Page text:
Lim C-F, Wang W-H, Smail I, Scott D, Chen C-C, Chang Y-Y, Simpson JM, Toba Y, Shu X, Clements D, Greenslade J, Ao Y, Babul A, Birkin J, Chapman SC, Cheng T-A, Cho BS, Dannerbauer H, Dudzeviciute U, Dunlop J, Gao Y, Goto T, Ho LC, Hsu L-T, Hwang HS, Jeong W-S, Koprowski M, Lee C-H, Lin M-Y, Lin W-C, Michalowski MJ, Parsons H, Sawicki M, Shirley R, Shim H, Urquhart S, Wang J, Wang Tet al., 2020, SCUBA-2 ultra deep imaging EAO survey (studies). III. multiwavelength properties, luminosity functions, and preliminary source catalog of 450 mu m selected galaxies, The Astrophysical Journal: an international review of astronomy and astronomical physics, Vol: 889, Pages: 1-33, ISSN: 0004-637X

We construct a SCUBA-2 450 μm map in the COSMOS field that covers an area of 300 arcmin2 and reaches a 1σ noise level of 0.65 mJy in the deepest region. We extract 256 sources detected at 450 μm with signal-to-noise ratios >4.0 and analyze the physical properties of their multiwavelength counterparts. We find that most of the sources are at z lesssim 3, with a median of $z={1.79}_{-0.15}^{+0.03} \% $. About ${35}_{-25}^{+32} \% $ of our sources are classified as starburst galaxies based on their total star formation rates (SFRs) and stellar masses (M *). By fitting the far-infrared spectral energy distributions, we find that our 450 μm selected sample has a wide range of dust temperatures (20 K lesssim T d lesssim 60 K), with a median of ${T}_{{\rm{d}}}={38.3}_{-0.9}^{+0.4}$ K. We do not find a redshift evolution in dust temperature for sources with ${L}_{\mathrm{IR}}\gt {10}^{12}\,{L}_{\odot }$ at z < 3. However, we find a moderate correlation where the dust temperature increases with the deviation from the SFR–M * relation. The increase in dust temperature also correlates with optical morphology, which is consistent with merger-triggered starbursts in submillimeter galaxies. Our galaxies do not show the tight IRX–β UV correlation that has been observed in the local universe. We construct the infrared luminosity functions of our 450 μm sources and measure their comoving SFR densities (SFRDs). The contribution of the ${L}_{\mathrm{IR}}\gt {10}^{12}\,{L}_{\odot }$ population to the SFRD rises dramatically from z = 0 to 2 (∝(1 + z)3.9±1.1) and dominates the total SFRD at z gsim 2.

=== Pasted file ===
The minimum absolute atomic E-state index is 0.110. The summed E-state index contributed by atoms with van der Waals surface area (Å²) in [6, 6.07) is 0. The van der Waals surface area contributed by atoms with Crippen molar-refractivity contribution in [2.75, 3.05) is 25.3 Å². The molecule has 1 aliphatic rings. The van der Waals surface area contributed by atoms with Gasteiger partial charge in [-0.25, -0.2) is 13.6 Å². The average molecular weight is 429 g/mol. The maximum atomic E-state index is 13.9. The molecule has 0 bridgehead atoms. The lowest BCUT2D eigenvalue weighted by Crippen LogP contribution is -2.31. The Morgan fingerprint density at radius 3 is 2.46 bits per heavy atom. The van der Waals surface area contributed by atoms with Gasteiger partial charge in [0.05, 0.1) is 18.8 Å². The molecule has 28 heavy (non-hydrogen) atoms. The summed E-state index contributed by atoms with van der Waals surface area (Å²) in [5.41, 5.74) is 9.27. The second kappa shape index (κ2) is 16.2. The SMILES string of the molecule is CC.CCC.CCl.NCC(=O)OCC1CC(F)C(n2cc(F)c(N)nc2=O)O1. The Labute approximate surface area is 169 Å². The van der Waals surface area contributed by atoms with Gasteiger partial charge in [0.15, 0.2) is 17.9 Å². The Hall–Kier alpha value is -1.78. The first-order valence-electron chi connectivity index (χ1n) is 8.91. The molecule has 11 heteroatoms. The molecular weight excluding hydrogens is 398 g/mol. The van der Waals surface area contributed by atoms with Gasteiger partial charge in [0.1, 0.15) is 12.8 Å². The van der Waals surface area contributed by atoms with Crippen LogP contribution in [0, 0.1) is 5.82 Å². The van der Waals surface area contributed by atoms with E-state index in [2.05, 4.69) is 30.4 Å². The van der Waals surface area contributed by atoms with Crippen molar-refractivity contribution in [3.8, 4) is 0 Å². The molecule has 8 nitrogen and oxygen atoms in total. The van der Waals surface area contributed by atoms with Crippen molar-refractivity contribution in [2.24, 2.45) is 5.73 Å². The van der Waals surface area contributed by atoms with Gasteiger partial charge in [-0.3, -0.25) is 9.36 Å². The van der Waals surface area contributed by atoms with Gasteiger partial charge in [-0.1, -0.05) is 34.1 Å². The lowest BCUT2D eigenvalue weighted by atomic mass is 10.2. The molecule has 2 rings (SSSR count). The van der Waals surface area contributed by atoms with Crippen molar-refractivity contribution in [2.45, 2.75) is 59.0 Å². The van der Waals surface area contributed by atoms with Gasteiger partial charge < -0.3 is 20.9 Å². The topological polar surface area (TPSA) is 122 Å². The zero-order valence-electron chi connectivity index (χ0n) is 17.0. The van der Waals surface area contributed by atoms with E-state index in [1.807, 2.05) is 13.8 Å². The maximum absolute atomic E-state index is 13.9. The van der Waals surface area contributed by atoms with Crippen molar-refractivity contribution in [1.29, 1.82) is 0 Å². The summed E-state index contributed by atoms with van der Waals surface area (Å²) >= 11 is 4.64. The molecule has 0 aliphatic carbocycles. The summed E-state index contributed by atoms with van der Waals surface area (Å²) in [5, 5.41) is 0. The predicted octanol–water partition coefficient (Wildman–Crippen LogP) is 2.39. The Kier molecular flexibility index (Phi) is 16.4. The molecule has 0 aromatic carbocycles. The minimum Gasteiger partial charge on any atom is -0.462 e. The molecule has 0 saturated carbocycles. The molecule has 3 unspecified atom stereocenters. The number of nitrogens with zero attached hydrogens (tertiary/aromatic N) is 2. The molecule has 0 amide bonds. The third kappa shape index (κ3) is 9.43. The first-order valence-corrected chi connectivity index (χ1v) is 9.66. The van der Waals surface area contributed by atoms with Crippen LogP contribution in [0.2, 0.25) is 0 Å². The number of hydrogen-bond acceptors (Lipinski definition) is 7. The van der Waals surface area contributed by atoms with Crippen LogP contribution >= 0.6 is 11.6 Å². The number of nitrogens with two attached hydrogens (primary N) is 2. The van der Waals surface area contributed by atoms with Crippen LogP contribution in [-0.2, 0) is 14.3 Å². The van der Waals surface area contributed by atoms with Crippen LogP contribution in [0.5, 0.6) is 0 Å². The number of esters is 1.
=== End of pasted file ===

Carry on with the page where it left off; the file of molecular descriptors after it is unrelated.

Journal article

Duivenvoorden S, Oliver S, Bethermin M, Clements DL, De Zotti G, Efstathiou A, Farrah D, Hurley PD, Ivison RJ, Lagache G, Scott D, Shirley R, Wang L, Zemcov Met al., 2020, Have we seen all the galaxies that comprise the cosmic infrared background at 250 mu m <= lambda <= 500 mu m?, Monthly Notices of the Royal Astronomical Society, Vol: 491, Pages: 1355-1368, ISSN: 0035-8711

The cosmic infrared background (CIB) provides a fundamental observational constraint on the star formation history of galaxies over cosmic history. We estimate the contribution to the CIB from catalogued galaxies in the COSMOS field by using a novel map fitting technique on the Herschel SPIRE maps. Prior galaxy positions are obtained using detections over a large range in wavelengths in the Ks–3 GHz range. Our method simultaneously fits the galaxies, the system foreground, and the leakage of flux from galaxies located in masked areas and corrects for an ‘overfitting’ effect not previously accounted for in stacking methods. We explore the contribution to the CIB as a function of galaxy survey wavelength and depth. We find high contributions to the CIB with the deep r (mAB ≤ 26.5), Ks (mAB ≤ 24.0), and 3.6 μm (mAB ≤ 25.5) catalogues. We combine these three deep catalogues and find a total CIB contributions of 10.5 ± 1.6, 6.7 ± 1.5, and 3.1 ± 0.7 nWm−2 sr−1 at 250, 350, and 500 μm, respectively. Our CIB estimates are consistent with recent phenomenological models, prior based SPIRE number counts and with (though more precise than) the diffuse total measured by FIRAS. Our results raise the interesting prospect that the CIB contribution at λ≤500μm from known galaxies has converged. Future large-area surveys like those with the Large Synoptic Survey Telescope are therefore likely to resolve a substantial fraction of the population responsible for the CIB at 250 μm ≤ λ ≤ 500 μm.

Journal article

Kubo M, Toshikawa J, Kashikawa N, Chiang Y-K, Overzier R, Uchiyama H, Clements DL, Alexander DM, Matsuda Y, Kodama T, Ono Y, Goto T, Cheng T-A, Ito Ket al., 2019, Planck far-infrared detection of hyper suprime-cam protoclusters at z similar to 4: Hidden AGN and star formation activity, The Astrophysical Journal: an international review of astronomy and astronomical physics, Vol: 887, Pages: 1-20, ISSN: 0004-637X